Amy Schumer – I wasn’t even sure how I felt about her before I read this book. In truth, my most instant thought association was her appearance on Lena Dunham’s stupid podcast or whatever it is. In that podcast, Lena Dunham talked shit out of her asshole again and made offensive, self-serving comment about an NFL player that didn’t make googly eyes at her and went on to ascribe her own feelings of sexism upon him – when he, an innocent party, had no idea that he’d even done anything wrong.
Anyway, that aside, I felt like Amy Schumer has been a little hypocritical in the past.
That being said, haven’t we all? We’re human, we’ve all got our short-falls, and Amy Schumer is not an exception; so if something she has said in present, conflicts with something she said off-the-cuff a zillion years ago, is it really fair to judge her solely upon that?
So I bought the book from my trusty, fun friends over at K-Mart (Goodness me, I love Kmart). I decided to give it a go.
I was not sorry.
Amy Schumer opens the book stating that if one is to look for advice, they will not find it stuck inside the pages of her book.
I felt like she was selling herself short dramatically; especially when I read things like this;
“There are a lot of firsts like this in life, little flashpoints here and there when you’re unknowingly becoming a woman. And it’s not the cliched shit, like when you have your first kiss or drive your first care. You become a woman for the first time when you stand up for yourself when they get your order wrong at dinner, or when you realise your parents are full of shit.
You become a woman the first time you get fitted for a bra and realise you’ve been wearing a very wrong size your whole fucking life. You become a woman the first time you fart in front of a boyfriend. The first time a heart breaks. The first time you break someone else’s heart.”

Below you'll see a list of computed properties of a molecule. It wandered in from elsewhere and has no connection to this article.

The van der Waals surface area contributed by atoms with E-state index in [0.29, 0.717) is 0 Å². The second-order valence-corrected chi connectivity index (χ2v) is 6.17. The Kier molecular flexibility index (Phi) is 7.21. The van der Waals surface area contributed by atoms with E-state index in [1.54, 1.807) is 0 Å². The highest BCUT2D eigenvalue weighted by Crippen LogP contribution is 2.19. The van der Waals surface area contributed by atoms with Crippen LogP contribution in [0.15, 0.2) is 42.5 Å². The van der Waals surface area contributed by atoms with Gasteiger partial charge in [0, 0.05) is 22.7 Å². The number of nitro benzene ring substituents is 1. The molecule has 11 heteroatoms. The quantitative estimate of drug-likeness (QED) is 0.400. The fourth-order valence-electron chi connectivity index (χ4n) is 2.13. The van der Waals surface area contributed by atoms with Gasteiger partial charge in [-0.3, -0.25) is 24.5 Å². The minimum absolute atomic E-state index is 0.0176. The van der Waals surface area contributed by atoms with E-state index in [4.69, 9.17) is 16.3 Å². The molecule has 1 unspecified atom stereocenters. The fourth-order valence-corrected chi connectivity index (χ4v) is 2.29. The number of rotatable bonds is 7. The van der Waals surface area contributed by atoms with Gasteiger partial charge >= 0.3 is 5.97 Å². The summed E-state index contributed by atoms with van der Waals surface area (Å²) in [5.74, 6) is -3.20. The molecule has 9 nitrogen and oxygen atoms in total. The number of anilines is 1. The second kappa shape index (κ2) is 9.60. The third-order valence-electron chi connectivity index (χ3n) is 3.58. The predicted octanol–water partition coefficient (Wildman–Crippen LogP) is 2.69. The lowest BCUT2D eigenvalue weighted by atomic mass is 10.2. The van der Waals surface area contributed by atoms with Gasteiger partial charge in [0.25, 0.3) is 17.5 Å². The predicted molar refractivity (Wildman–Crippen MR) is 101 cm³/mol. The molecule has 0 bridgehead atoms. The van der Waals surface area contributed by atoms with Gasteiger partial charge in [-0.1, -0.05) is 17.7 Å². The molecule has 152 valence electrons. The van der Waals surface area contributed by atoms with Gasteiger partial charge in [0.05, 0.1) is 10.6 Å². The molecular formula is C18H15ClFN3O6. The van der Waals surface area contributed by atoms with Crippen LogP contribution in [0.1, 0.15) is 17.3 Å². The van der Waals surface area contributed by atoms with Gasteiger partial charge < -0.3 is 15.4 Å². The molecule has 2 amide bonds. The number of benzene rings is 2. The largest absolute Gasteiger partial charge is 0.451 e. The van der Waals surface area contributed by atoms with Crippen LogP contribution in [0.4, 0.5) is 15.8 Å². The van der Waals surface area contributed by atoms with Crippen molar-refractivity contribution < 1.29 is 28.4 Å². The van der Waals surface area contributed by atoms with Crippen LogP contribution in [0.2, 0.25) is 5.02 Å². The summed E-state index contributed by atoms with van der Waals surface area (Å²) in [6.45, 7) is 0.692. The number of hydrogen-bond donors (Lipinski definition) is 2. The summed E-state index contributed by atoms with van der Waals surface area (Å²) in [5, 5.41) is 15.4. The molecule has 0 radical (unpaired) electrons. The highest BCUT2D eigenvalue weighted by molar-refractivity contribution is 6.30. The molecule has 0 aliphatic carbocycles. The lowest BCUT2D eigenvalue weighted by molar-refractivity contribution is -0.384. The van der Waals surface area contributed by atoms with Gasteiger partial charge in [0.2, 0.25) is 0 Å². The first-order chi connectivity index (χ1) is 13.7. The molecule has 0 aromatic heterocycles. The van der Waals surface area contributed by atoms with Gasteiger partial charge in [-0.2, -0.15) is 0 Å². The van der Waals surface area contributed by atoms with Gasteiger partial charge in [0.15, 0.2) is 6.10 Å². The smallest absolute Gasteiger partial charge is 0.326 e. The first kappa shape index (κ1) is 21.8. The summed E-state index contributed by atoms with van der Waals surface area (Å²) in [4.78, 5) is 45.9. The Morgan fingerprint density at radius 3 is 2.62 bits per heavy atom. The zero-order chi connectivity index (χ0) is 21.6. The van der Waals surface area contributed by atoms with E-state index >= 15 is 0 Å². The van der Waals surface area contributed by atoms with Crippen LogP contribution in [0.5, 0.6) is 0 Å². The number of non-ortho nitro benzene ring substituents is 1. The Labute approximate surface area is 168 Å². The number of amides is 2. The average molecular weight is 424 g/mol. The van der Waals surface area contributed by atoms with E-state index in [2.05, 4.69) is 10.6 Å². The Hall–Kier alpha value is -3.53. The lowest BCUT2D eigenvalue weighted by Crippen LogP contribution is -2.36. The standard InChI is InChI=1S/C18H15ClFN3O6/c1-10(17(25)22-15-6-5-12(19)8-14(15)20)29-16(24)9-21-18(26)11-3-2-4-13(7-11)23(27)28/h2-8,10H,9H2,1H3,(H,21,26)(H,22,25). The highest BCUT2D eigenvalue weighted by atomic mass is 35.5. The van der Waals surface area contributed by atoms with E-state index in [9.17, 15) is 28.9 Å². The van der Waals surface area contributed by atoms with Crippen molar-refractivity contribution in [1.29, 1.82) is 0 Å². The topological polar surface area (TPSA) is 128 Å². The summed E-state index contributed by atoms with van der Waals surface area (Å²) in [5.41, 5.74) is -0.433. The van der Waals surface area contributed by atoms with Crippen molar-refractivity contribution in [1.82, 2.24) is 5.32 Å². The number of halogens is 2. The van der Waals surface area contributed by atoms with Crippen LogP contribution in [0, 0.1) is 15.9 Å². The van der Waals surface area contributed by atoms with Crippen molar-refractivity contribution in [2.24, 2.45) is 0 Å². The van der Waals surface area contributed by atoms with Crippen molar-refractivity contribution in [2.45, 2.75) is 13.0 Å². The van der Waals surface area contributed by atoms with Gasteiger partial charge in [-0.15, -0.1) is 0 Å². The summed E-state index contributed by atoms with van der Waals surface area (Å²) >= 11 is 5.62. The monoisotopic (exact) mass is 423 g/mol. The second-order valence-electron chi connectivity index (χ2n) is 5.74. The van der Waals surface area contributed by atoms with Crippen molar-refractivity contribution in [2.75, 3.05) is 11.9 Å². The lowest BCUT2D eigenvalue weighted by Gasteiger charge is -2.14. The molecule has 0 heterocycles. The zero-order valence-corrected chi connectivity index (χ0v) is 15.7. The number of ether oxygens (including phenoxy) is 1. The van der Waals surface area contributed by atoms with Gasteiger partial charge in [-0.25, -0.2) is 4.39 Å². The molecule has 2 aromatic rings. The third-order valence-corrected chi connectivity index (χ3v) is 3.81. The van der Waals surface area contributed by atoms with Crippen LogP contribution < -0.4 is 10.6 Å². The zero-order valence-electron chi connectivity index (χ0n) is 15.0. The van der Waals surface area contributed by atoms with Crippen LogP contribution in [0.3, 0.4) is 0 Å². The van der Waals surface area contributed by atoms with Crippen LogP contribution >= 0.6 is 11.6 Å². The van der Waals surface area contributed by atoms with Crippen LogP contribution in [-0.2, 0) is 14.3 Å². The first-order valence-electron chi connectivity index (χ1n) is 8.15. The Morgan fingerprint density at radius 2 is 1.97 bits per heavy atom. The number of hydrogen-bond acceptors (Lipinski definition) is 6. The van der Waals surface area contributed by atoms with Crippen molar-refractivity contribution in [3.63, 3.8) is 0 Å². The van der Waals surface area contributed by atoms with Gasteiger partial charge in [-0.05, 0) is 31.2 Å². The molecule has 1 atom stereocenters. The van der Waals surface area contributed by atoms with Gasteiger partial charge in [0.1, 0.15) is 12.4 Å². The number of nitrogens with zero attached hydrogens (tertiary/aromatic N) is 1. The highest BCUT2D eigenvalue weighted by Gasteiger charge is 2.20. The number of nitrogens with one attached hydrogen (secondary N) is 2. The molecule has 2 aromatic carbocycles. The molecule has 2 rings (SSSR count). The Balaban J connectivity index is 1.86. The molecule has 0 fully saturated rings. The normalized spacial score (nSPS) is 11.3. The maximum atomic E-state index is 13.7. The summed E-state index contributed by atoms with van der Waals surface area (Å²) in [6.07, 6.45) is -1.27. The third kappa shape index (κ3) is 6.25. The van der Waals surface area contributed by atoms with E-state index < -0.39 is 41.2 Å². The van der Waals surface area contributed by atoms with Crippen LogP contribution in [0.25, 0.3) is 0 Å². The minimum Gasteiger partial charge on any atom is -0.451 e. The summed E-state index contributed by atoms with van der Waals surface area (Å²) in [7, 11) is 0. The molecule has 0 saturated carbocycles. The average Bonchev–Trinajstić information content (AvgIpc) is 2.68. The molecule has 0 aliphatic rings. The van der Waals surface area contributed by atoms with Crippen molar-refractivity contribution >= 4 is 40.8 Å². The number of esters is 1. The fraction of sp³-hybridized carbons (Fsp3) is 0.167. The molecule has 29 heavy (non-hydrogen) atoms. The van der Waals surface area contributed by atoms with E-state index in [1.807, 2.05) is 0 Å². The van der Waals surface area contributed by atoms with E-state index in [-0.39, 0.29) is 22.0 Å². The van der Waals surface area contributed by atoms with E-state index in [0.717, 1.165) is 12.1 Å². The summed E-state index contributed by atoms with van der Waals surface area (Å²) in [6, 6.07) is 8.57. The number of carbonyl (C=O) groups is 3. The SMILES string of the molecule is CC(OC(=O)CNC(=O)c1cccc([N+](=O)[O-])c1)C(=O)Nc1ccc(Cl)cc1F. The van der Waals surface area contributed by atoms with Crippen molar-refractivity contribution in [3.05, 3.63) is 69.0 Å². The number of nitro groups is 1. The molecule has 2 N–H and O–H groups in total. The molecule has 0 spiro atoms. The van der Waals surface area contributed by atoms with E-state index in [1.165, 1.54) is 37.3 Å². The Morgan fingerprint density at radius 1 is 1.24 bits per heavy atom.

Throughout this book, Amy made me both laugh and cry. She talked about her childhood, her lessons in trust, her relationship issues – coming from abuse and breaking the pattern of behaviours that can be too hard to shake.
Amy shared excerpts from her diary with footnotes (and one or two that, I am not shitting you, I laughed so hard I could breathe and had to call my best friend and share it with her so that she could hear me laugh so hard that I couldn’t breathe) which show that she too, had a dramatic teenage and young-adult life just the same as any other girl reading the book.
Her self-deprecating humour really appeals to me because I’m pretty sure that’s exactly how I joke about life too. Her funny-yet-tragically sad chapters about her father’s batter with MS made me cry and also laugh.
Over-all, I feel like on paper she’s incredibly witty, smart and just like me, she is an introvert and basically that makes me like her.
In all seriousness, I judged unfairly. I loved this book and I read it very quickly.
And after this book I watched some stand up, she is brutal — but hilarious. I have a newfound respect for her. I might even go to see her stand up over Christmas! Who knows!